Blood Clots During Pregnancy Treatment and Risk Factors

Blood Clots During Pregnancy

Pregnant women are at an increased risk of developing blood clots. During this time, the blood clots much easier making it more likely for dangerous clots to form. Typically, these occur in the legs. Because of the sensitive nature of health during pregnancy, it is very important that if a clot forms that medical attention be obtained immediately should blood clots during pregnancy appear.

During pregnancy, the risk of developing a DVT or deep vein thrombosis, is increased. These are larger clots that form in the large veins of the legs. Sometimes, these clots can dislodge and travel to other areas of the body. For instance, a pulmonary embolism occurs when a clot has moved into the lung. This is an often life threatening condition and is considered a medical emergency. Clots from the legs can also move to other parts of the body as well including the heart and the brain.

Immobility is one of the most common blood clot causes. Sitting for long periods of time such as that which occurs during travel can increase the likelihood of the formation of a blood clot. Long periods of bed rest, which are not uncommon during pregnancy, especially in the later weeks, can also contribute to blood clot causes. There are some risk factors that may increase the likelihood of blood clots during pregnancy as well. Obesity is one such risk factor, and it may make clots more likely. And, there are some genetic predispositions to consider as well, such as a family history of blood clotting disorders. Previous surgical deliveries can also contribute to an increased risk of the formation of blood clots too.

The standard treatment for non life threatening blood clots during pregnancy is the use of anticoagulant medications. This will assist somewhat in helping to break up the existing clot, which will make it easier for the body to absorb it. Additionally, the use of these medications can be beneficial to preventing the formation of future or subsequent clots as well.

Sometimes, aspirin is recommended for pregnant women who are at a higher risk of developing clots. However, the use of aspirin is not recommended all throughout pregnancy and is ill advisable after 32 weeks. During this time, using aspirin can lead to problems within blood vessels in the baby’s heart and an increased risk of bleeding. Labor can also be prolonged with the use of aspirin during pregnancy. However, it is not uncommon for low doses of aspirin to be recommended for pregnant mothers. But, close monitoring is often required during the period that the aspirin is being taken in order to keep a close eye on potentially developing complications.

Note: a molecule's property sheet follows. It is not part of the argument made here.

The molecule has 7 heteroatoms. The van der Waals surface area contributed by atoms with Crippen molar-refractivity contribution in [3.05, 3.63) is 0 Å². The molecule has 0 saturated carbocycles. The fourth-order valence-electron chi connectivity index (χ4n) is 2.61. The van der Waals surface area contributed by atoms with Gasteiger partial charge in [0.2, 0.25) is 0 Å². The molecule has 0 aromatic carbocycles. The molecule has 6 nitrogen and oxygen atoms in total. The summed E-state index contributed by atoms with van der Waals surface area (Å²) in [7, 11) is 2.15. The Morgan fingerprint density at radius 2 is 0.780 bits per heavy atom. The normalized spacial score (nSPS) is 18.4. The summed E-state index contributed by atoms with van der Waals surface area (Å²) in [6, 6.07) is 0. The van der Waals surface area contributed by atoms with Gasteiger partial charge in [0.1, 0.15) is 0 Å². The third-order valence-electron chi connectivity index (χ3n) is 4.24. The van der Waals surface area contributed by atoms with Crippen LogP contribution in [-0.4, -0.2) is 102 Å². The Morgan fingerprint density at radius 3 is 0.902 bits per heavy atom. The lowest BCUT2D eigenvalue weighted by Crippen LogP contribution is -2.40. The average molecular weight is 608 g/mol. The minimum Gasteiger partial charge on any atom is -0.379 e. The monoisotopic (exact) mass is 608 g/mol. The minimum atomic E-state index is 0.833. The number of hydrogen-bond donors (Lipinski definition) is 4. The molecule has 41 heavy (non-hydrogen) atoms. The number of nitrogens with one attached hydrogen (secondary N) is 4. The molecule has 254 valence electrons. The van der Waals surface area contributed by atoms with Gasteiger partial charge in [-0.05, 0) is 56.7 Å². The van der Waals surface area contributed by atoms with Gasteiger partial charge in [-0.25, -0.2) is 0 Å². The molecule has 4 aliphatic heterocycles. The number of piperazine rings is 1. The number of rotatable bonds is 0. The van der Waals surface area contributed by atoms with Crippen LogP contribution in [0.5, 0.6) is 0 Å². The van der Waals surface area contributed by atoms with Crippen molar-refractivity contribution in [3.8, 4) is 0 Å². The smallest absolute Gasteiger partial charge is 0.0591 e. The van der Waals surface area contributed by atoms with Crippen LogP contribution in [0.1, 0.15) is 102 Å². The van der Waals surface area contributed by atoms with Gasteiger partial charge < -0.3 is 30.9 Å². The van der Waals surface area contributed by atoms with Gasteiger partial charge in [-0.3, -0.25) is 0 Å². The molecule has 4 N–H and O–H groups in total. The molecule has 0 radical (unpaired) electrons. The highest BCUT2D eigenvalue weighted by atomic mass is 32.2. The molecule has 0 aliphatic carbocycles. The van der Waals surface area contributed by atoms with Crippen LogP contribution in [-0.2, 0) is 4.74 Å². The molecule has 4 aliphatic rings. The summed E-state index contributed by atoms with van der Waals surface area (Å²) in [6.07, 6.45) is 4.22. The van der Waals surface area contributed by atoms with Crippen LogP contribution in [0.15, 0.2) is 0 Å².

It is very important that women who experience blood clots during pregnancy seek medical care promptly. There are many natural treatment options for the prevention of blood clots; however they are no substitute for sound medical care during this important time. The use of medications may be unnerving to some expecting mothers, however blood clots during pregnancy can prove to be serious and even life threatening. Anyone considering natural blood thinners like herbs should do so only under the advice and permission of a health care provider. And, it is incredibly important that natural options for blood thinning not be used in conjunction with medications designed for the same purpose. Combining blood thinning foods like salicylate rich berries with anticoagulant medications can create a serious drug interaction where the blood is thinned out too much. And many items on the known herbal blood thinners list including ginger and garlic can prove to be incredibly potent and can interfere with medications prescribed by a doctor. While natural healing options can be great ways to prevent the risk of clots in otherwise healthy people or those who have encountered superficial clots, they are not suitable treatment options in pregnant women unless they have been discussed with and approved by a doctor.

Any pregnant woman experiencing blood clot symptoms or has a visible clot should seek immediate medical care. Additionally, while menstrual blood clots are not related to those that appear in the veins, these can be incredibly serious and signal a miscarriage. In general, blood clots during pregnancy can be very serious and will require the close care and monitoring of a doctor or health care provider. Increasing activity level, reducing or eliminating risk factors and committing to regular and sound medical care are the best ways to reduce the increased risk of a blood clot that comes with pregnancy.

References:
http://www.hematology.org/Patients/Clots/Pregnancy.aspx
http://www.medhelp.org/posts/Pregnancy-Dec-2010-Babies/blood-clotting-while-pregnant/
http://www.mayoclinic.com/health/aspirin-during-pregnancy/

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